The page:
By renting time on a Mac at Kinko’s for $6 an hour, I could cut out the middleman and begin experimenting with typography myself. The power this gave me was seriously exciting.
On this early Mac I was still only playing with the dozen or so fonts available on the machine — most often sticking with Helvetica or Geneva — and typing out everything on a blank page in MacWrite. I’d print out those pages of text on the LaserWriter and cut them up. The actual “design” part was still quite analog and the tools were X-ACTO knives and glue sticks. You know, cutting and pasting.
When I think back on my first time with the Mac, it seems like I knew at the time that it was an important moment. Typography and design are what I do now. Without them and without the Mac, I surely wouldn’t be making magazines in one of the world’s design capitals and living (what I consider to be) the dream.
Bunch of frickin ΠΡΩΤΆΡΗΔΕΣ around here!
Sometimes at my job at Bonnier Magazines I design giant refrigerator magnets for our magnetic conference room.
Sometimes we have after-work parties at the office with beer and tacos. Any time Mexican food surfaces in Sweden is okay with me.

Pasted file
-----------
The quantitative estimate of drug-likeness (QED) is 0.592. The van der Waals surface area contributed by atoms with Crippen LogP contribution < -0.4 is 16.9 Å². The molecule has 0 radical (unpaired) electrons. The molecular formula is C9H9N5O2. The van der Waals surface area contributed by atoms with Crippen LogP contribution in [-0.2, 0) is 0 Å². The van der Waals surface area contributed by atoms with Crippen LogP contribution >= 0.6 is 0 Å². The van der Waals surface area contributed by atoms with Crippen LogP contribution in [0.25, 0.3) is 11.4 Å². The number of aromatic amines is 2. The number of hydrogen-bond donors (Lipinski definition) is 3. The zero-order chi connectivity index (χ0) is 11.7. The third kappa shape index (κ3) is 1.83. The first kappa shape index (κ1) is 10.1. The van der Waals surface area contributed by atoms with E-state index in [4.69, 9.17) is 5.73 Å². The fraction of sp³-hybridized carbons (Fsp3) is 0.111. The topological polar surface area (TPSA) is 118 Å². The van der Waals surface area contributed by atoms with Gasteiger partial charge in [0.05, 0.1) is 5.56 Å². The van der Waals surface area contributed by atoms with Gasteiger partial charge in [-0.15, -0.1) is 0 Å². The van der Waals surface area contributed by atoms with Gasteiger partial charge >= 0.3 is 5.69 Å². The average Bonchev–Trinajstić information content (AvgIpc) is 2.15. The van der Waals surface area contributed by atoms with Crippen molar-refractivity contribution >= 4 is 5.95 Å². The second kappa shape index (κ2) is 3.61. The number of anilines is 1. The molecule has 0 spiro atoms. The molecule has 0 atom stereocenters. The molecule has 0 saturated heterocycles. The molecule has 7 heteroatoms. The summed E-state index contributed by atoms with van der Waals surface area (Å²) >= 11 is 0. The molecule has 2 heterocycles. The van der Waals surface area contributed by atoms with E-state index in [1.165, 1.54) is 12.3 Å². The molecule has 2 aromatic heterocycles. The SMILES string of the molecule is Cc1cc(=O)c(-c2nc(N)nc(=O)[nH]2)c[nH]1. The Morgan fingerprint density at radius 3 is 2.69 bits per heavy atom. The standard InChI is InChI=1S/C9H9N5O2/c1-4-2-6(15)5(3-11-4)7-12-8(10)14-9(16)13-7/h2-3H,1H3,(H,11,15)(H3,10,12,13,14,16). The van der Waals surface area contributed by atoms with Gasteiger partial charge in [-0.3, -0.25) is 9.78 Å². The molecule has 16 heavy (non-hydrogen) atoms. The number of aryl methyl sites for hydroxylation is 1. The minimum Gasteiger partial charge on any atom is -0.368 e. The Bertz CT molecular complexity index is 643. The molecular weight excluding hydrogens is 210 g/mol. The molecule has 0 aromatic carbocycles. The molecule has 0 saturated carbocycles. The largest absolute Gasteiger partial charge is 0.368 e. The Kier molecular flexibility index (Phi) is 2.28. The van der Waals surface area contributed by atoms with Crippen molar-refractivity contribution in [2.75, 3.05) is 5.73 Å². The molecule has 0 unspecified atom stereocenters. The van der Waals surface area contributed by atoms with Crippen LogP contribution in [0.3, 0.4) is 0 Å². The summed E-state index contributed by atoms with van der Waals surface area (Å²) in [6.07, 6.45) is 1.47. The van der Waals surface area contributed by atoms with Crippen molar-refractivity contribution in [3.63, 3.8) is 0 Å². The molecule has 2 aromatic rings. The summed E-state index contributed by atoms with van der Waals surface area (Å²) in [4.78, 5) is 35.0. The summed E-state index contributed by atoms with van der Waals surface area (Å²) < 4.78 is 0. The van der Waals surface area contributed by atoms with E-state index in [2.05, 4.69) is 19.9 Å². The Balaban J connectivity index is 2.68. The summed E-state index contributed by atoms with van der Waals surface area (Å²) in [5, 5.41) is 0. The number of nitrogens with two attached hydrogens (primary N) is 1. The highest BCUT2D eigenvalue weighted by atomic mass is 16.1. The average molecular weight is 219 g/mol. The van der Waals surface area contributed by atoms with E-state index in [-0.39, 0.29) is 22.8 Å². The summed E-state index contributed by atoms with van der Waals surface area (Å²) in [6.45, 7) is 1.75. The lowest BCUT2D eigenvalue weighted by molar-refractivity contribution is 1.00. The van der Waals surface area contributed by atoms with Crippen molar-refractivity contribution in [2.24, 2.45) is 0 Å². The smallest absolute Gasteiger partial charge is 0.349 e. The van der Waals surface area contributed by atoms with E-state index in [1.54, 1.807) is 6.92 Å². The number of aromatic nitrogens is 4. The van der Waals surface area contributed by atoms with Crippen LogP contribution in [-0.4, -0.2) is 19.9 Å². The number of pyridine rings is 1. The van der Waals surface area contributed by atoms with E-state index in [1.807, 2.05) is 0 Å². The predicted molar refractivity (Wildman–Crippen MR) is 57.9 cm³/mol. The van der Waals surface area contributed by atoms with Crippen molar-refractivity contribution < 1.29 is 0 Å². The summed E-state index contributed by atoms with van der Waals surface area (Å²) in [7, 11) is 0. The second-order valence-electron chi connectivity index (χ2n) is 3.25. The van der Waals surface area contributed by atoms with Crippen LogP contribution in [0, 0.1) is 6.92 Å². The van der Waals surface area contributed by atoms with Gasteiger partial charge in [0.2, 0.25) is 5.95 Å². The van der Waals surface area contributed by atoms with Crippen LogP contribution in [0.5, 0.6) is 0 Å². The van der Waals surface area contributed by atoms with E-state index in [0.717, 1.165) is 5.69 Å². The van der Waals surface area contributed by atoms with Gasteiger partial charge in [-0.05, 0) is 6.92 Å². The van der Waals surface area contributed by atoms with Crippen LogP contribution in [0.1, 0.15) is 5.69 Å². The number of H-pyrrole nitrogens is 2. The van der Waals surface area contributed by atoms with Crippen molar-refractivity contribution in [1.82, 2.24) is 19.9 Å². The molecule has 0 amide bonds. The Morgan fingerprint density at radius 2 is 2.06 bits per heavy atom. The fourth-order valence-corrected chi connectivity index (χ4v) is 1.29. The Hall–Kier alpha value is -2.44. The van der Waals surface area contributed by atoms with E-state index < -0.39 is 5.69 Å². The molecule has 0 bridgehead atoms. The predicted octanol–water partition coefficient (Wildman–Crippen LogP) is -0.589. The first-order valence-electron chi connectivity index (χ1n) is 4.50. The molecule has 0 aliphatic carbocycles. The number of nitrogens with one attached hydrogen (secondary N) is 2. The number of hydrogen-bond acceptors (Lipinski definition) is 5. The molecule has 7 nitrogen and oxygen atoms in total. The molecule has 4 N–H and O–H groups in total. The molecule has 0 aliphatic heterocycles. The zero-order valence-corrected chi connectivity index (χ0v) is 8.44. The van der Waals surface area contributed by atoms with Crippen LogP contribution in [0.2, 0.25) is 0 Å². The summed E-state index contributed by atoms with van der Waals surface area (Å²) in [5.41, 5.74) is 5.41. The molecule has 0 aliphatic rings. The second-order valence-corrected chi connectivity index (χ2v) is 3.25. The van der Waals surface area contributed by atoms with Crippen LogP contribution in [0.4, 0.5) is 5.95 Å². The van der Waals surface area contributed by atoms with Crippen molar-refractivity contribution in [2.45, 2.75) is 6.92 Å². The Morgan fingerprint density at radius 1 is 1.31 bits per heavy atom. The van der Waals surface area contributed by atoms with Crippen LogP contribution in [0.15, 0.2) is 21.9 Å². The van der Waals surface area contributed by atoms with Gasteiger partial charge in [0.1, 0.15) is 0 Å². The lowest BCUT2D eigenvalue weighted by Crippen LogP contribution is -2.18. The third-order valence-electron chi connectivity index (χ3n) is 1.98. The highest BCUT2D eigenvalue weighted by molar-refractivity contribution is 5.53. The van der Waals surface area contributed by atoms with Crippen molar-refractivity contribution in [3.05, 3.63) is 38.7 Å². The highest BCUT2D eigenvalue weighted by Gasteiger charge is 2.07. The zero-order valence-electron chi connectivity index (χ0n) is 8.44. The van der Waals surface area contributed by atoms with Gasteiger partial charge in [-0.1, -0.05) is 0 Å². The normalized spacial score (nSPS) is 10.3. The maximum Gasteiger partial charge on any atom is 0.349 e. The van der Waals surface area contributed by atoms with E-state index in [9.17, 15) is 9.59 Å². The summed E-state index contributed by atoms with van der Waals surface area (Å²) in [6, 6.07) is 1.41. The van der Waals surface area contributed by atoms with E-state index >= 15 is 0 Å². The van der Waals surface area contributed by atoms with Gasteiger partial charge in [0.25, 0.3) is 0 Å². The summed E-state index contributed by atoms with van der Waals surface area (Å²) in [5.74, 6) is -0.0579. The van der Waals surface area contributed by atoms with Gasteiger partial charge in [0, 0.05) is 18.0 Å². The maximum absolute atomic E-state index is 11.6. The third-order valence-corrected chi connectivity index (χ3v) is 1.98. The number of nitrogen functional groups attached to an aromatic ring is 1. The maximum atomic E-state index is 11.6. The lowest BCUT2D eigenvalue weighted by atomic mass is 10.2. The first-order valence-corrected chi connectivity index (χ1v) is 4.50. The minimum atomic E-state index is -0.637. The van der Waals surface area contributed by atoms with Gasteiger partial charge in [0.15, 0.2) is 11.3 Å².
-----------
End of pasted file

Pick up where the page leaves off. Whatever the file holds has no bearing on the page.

Sometimes some mariachi singers show up. ¡Fan vad bueno! These guys are more rare than the food!
Last weekend, I accompanied my friends Theresa (“Disco”) and Iida (“Li’l Ratchet”) to the Hultsfred music festival.
Your author relaxing on a giant pillow in the VIP area. Working in the magazine industry has its perks.
The festival was held this year near Stockholm’s Arlanda Airport.
Perfect festival weather.
Stevie Janowski thought this party was going to be VIP-only.
K Composite contributor Iida Hellström reporting all the breaking news from the press tent (a.k.a. charging her iPhone and hiding from the rain).
Disco and Ratchet hanging out by the VIP toilets waiting for My Bloody Valentine to play.
If you’re hungry, they have some elk cooked up in a wok! (or a wook?)
My co-worder Fredrik Vindelälv and I gambled on the outcome of Vecko Revyn magazine’s annual Blog Awards.
He scored 50% correct, which is pretty impressive since the awards are voted on by internet readers and there’s really no telling what people think.
Fredrik and I both guessed correctly that Sofia “PT-Fia” Sjöström would take home the prize for Health and Exercise Blog of the Year. I liked her because her picture is on my Special K cereal box and I designed her blog header.